Cloning--Problem or Solution?

The biological world has gone cloning crazy. World newspapers carried the report of the successful cloning of sheep, and articles are now coming out on an almost weekly basis of some other animal that has been cloned. Almost every science or popular magazine that has seen a story on this subject has addressed the question of human cloning. Is all of this a problem for those who believe that God created and made all things? Has the process of cloning somehow eliminated God or minimized or trivialized His creative acts?

What happens in cloning in very simple terms is that reproduction occurs by a man-made process. Genetic material is reproduced in a mechanical physical way instead of by the combination of two different genetic materials. The result is that the properties of the cloned individual are identical to the donor of the original genetic material. If you took a cell from me and cloned it, you would have a person who would have my physical properties. He would not have my memory or even my personality, but he would have my eye color, hair color, sex, height, skin color, etc. If you took five cells from my body and cloned them, you could produce five individuals physically like me.

Horrendous as that may sound, there are some good reasons to do that. Superior strains of animals could be cloned, improving size, resistance to disease, leanness, and other desirable characteristics. Many times a super cow or plant that contains special nutrients is sterile, and if we could reproduce them by cloning, we could ease world hunger. In humans, you could help sterile couples have a child uniquely theirs genetically, or you could make sure a genetically-caused disease is not perpetuated in a family.

From a biblical perspective, is there a problem with this kind of activity. God designed a system that has operated well for a long time. His command was to have each animal "bring forth after their kind." Certainly that is happening in cloning. God designed the eye with a lens so that we could see, and man has learned in cataract surgery to take the lens out and replace it with a man-made lens. We have learned to make artificial skin, heart/lung machines for open-heart surgery, artificial blood, food supplements, etc. Very few seem to object to these types of procedures. Why would a cloned human be a problem?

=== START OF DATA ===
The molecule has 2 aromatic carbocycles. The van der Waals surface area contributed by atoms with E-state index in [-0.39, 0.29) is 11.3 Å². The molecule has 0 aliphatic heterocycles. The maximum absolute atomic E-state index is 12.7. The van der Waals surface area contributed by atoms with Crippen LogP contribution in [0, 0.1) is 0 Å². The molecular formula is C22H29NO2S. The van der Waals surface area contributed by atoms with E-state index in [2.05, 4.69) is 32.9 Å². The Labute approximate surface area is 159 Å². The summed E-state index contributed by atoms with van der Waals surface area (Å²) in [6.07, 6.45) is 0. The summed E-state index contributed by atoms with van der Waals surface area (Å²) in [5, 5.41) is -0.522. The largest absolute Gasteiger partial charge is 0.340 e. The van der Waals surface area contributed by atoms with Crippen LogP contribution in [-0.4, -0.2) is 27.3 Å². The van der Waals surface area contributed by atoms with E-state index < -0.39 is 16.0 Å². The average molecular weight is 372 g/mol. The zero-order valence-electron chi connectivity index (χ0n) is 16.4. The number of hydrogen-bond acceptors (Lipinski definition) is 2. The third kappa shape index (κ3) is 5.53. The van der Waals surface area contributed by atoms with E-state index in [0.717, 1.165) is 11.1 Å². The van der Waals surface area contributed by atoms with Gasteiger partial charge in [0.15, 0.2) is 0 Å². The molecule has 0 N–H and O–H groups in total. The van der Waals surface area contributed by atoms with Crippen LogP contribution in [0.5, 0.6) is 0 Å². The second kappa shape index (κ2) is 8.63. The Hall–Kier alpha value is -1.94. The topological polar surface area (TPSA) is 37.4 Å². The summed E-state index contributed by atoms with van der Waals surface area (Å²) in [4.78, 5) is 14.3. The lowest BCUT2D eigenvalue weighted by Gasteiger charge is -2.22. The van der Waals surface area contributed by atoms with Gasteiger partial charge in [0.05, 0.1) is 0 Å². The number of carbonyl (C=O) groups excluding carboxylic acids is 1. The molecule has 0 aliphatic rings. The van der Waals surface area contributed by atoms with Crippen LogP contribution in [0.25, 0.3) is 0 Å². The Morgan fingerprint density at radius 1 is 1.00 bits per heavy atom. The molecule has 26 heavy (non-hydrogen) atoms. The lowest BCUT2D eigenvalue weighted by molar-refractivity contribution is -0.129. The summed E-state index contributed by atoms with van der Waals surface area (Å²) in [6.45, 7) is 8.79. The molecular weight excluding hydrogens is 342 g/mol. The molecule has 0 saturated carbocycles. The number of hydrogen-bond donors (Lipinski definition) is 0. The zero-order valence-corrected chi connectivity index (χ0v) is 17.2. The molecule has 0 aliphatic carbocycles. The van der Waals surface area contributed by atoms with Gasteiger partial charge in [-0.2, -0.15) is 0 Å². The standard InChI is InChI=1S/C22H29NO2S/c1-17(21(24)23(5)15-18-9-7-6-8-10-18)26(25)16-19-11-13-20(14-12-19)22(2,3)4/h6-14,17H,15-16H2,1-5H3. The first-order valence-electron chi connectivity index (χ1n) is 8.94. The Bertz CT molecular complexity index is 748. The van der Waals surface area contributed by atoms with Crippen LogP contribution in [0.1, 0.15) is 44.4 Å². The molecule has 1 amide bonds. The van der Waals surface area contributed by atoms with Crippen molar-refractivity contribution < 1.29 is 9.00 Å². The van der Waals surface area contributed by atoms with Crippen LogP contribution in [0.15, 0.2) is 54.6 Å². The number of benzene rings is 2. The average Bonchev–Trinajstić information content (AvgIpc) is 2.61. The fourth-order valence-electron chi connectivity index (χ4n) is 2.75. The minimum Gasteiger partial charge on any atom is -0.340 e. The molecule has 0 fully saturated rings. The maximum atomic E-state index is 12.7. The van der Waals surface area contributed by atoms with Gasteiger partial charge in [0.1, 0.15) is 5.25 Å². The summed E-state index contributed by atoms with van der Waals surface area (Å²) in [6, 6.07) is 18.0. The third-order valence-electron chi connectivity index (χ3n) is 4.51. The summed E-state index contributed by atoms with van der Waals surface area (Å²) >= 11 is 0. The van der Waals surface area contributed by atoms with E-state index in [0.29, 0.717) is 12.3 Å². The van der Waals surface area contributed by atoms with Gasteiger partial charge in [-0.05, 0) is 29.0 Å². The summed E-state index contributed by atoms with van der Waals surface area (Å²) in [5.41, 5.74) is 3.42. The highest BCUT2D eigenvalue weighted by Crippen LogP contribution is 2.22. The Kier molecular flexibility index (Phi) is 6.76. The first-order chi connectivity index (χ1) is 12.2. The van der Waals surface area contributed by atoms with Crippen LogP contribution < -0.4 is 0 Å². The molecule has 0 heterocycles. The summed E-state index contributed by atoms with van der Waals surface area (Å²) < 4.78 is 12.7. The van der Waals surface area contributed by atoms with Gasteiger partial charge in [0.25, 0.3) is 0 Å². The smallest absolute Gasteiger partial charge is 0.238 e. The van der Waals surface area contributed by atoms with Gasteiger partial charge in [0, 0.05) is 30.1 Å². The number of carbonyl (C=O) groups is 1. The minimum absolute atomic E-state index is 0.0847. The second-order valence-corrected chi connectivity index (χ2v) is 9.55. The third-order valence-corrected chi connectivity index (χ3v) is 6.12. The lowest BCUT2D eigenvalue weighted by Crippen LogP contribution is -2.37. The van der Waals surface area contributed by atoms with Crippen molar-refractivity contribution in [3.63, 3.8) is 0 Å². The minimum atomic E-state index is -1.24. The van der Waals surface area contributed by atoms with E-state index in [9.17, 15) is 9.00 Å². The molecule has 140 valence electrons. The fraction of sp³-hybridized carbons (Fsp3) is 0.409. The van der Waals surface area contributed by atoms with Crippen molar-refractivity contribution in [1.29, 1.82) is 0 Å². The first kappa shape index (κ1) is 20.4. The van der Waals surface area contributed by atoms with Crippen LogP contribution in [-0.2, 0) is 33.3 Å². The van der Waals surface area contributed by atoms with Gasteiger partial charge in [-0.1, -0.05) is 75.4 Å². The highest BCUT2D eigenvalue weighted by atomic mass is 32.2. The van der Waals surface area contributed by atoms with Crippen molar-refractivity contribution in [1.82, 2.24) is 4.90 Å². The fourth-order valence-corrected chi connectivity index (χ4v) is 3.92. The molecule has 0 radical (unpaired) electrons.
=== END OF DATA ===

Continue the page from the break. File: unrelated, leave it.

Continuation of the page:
The most immediate answer to that question is that the human would not be a spiritual being if it were cloned. The question has to be, "Why not?" The Bible does not tell us specifically when or how the soul of man is fused into his makeup. It seems to this writer that the soul in natural reproduction is present when the sperm meets the egg. In natural reproduction, everything genetic about the person is set when the sperm meets the egg--the person's eye color, hair color, height, even the weaknesses genetically determined in their body is set. In cloning, it would seem that the same thing would be true. When the genetic material begins its reproductive process, the spiritual dimension is present for that individual. The pattern God gave in the genetic part of the individual is set and being followed. God's sovereignty is not invaded nor is His plan destroyed.

There are good reasons for not cloning people. The ecological problems of overpopulation would be negatively impacted by adding another method of reproduction. The mental and psychological problems of having a small version of you on earth could be enormous. Geneticists know that combining genetic characteristics can lead to desirable new properties in all living things. The fact still remains that no cloning process or result poses a religious dilemma.

We would suggest that the whole cloning situation has led to another interesting observation. Biologists speak even today about how hard it is to clone anything. When the one successful sheep cloning was accomplished, there were literally hundreds of failures. The complexities of genetic and cell structure are enormous. All of the hardware, failure, hard work, and confusion about how all of this works should be a strong argument that life is not a product of chance. The more complex something is, the less likely it is that it could have come into existence by chance. Truly, we can know there is a God through the things He has made (Romans 1:18-22).

                            --John N. Clayton

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